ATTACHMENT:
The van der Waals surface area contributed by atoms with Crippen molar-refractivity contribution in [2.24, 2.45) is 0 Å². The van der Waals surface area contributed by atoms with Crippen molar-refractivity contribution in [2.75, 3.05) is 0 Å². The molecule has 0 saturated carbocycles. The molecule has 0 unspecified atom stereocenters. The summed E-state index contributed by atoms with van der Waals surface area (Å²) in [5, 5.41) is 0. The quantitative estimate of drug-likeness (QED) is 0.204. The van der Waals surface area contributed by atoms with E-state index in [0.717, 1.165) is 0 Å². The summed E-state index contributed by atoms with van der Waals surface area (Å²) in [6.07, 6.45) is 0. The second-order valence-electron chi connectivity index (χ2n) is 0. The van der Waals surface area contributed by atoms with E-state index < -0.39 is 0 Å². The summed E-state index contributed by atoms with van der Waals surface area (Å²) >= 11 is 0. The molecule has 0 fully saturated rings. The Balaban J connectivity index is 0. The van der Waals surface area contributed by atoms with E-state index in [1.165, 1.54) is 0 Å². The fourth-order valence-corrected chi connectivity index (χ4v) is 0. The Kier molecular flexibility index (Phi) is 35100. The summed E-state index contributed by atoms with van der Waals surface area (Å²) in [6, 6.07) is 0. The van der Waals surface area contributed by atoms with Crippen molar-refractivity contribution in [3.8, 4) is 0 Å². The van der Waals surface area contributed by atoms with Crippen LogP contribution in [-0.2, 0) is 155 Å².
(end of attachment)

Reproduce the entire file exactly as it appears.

The van der Waals surface area contributed by atoms with Crippen molar-refractivity contribution in [2.24, 2.45) is 0 Å². The van der Waals surface area contributed by atoms with Crippen molar-refractivity contribution in [2.75, 3.05) is 0 Å². The molecule has 0 saturated carbocycles. The molecule has 0 unspecified atom stereocenters. The summed E-state index contributed by atoms with van der Waals surface area (Å²) in [5, 5.41) is 0. The quantitative estimate of drug-likeness (QED) is 0.204. The van der Waals surface area contributed by atoms with E-state index in [0.717, 1.165) is 0 Å². The summed E-state index contributed by atoms with van der Waals surface area (Å²) in [6.07, 6.45) is 0. The second-order valence-electron chi connectivity index (χ2n) is 0. The van der Waals surface area contributed by atoms with E-state index < -0.39 is 0 Å². The summed E-state index contributed by atoms with van der Waals surface area (Å²) >= 11 is 0. The molecule has 0 fully saturated rings. The Balaban J connectivity index is 0. The van der Waals surface area contributed by atoms with E-state index in [1.165, 1.54) is 0 Å². The fourth-order valence-corrected chi connectivity index (χ4v) is 0. The Kier molecular flexibility index (Phi) is 35100. The summed E-state index contributed by atoms with van der Waals surface area (Å²) in [6, 6.07) is 0. The van der Waals surface area contributed by atoms with Crippen molar-refractivity contribution in [3.8, 4) is 0 Å². The van der Waals surface area contributed by atoms with Crippen LogP contribution in [-0.2, 0) is 155 Å².